How to Get Rid of Bats in Your Home
Shoo away these invasive creatures safely and humanely.
These unwelcome guests are actually eco-warriors that spread seeds and control insects with aplomb, so it's important to evict bats without doing harm. Hire a local bat-exclusion professional for the job either in spring or fall, to avoid hibernation and maternity seasons. Here, Alyssa Bennett, a small-mammals biologist at the Vermont Fish & Wildlife Department, shares the safest, smartest ways to do so.
Determine Their Purpose
Your first step is to take note of how the bats appear to be using your space. "While homeowners may have conflict with bats roosting on the exterior of their home, or taking up residence within attic spaces or siding, bats do not actually chew on or gnaw through walls," Bennett says. Instead, they're passive users of structures, typically hanging out on porches or balconies as a pitstop while hunting (called "night roosting") or using eroded spots in building materials to shimmy into a house for shelter. "On stucco homes, especially underneath covered porches, it's common for the stucco around decorative logs to include gaps large enough to allow a bat entry," Bennett explains.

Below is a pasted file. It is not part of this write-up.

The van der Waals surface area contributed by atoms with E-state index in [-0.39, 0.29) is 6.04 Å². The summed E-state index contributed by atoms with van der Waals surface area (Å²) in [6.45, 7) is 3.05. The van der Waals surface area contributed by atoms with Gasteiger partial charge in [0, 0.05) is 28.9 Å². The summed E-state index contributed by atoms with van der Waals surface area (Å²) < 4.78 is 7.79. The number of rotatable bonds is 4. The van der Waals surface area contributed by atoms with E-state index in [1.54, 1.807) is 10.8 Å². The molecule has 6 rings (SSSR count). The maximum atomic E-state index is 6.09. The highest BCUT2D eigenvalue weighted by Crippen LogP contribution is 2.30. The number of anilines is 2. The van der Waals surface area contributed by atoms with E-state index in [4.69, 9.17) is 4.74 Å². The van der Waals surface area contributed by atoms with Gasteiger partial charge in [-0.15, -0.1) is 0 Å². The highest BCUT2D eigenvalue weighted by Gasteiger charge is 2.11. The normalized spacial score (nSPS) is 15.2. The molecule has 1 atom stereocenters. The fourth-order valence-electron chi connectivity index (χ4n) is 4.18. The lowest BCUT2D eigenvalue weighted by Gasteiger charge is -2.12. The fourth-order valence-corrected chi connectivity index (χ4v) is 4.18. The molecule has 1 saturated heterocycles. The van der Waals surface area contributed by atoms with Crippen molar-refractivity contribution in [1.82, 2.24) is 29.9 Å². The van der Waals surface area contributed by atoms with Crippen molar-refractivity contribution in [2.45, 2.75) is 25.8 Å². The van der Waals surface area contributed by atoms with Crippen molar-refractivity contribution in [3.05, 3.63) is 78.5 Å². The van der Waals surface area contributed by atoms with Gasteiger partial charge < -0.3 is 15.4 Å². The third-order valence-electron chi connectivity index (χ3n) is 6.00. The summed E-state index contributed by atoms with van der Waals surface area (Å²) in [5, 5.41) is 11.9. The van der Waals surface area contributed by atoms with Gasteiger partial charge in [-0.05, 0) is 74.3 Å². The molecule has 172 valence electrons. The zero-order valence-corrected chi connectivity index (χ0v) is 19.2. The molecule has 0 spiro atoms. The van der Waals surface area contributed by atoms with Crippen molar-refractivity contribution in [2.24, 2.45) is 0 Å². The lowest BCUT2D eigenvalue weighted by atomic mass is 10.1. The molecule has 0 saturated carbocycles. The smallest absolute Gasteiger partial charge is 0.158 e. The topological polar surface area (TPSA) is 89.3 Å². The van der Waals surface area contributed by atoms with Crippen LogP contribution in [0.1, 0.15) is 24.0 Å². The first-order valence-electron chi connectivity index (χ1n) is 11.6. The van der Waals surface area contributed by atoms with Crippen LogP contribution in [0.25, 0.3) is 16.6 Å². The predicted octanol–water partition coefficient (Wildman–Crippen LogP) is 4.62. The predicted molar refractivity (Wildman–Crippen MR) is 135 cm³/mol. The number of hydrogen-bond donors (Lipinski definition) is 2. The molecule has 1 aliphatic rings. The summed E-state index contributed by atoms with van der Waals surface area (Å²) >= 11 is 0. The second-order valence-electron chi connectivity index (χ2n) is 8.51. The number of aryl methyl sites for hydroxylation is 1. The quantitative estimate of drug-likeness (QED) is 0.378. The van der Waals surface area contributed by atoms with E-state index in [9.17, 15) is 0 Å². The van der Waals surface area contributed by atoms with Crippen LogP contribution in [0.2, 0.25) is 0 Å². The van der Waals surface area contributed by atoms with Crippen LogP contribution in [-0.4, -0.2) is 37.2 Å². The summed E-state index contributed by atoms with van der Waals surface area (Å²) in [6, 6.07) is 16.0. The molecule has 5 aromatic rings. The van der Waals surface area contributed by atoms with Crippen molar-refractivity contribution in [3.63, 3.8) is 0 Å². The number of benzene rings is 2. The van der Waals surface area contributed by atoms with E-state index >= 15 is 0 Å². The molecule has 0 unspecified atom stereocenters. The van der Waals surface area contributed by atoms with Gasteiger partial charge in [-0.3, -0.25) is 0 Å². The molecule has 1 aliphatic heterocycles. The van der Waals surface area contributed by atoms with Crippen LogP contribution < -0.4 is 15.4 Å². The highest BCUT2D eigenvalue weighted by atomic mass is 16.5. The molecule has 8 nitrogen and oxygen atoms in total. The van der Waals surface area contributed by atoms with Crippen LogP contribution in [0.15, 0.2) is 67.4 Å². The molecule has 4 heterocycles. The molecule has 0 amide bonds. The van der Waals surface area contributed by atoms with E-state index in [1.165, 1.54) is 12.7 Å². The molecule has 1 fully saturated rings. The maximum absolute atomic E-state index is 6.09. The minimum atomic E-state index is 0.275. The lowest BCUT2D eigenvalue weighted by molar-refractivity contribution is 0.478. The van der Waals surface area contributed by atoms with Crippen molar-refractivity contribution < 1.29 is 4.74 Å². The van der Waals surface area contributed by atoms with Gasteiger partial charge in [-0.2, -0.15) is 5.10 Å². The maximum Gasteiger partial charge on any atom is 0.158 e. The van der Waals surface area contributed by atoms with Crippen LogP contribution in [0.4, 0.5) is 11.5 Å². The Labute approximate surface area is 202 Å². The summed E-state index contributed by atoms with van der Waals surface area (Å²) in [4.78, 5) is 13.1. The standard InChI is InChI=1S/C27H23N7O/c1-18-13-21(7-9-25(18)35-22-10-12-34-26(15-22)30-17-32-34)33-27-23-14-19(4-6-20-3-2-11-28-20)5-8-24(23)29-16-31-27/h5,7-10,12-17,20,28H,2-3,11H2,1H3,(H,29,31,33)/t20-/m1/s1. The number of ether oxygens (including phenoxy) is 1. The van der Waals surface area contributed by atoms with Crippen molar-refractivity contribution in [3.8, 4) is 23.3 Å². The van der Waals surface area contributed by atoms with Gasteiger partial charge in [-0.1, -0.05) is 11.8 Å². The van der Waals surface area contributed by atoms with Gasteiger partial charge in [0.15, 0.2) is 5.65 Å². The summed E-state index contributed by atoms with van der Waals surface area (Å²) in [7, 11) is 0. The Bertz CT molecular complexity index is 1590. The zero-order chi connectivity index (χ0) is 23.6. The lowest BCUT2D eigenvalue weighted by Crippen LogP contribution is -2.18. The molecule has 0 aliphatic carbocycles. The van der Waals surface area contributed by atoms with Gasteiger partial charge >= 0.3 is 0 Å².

Offer Them Another Home
If you've spotted evidence of the creatures (like bat droppings), it's possible that they're just stopping by your property for brief periods during their nightly travels. "You can dissuade this behavior by providing an alternative roosting site," Bennett says. Typically, that means mounting a specially designed bat house on a building or post nearby. Though there's no proof that they'll ditch your home for the new bat house you've provided, it's very possible that its location, ease of access, or structural qualities will make it a more appealing option.
Seal Them Out
If, on the other hand, you have reason to suspect that bats are regularly spending time in your attic, eaves, or walls, you should take a more definitive approach to keeping the critters out, called bat exclusion. "This technique involves placing one-way valves over all the openings that the animals may be using to enter," Bennett says. Essentially, they'll exit one night to search for food and then won't be able to return. Because identifying all potential entry points and applying these seals is tricky work, this strategy requires hiring a licensed bat-exclusion professional.
To ensure good results (and that no bats get hurt along the way), exclusion is only performed in the early spring or fall, Bennett says: "That way, you'll avoid winter hibernation, during which some bat species could be sealed inside, and maternity season (mid-summer), when female bats birth their pups—which are non-flying and rely on the nursing of their mothers for several weeks." Bonus: Sealing these gaps reduces heat and air-conditioning leaks, which can cut energy costs.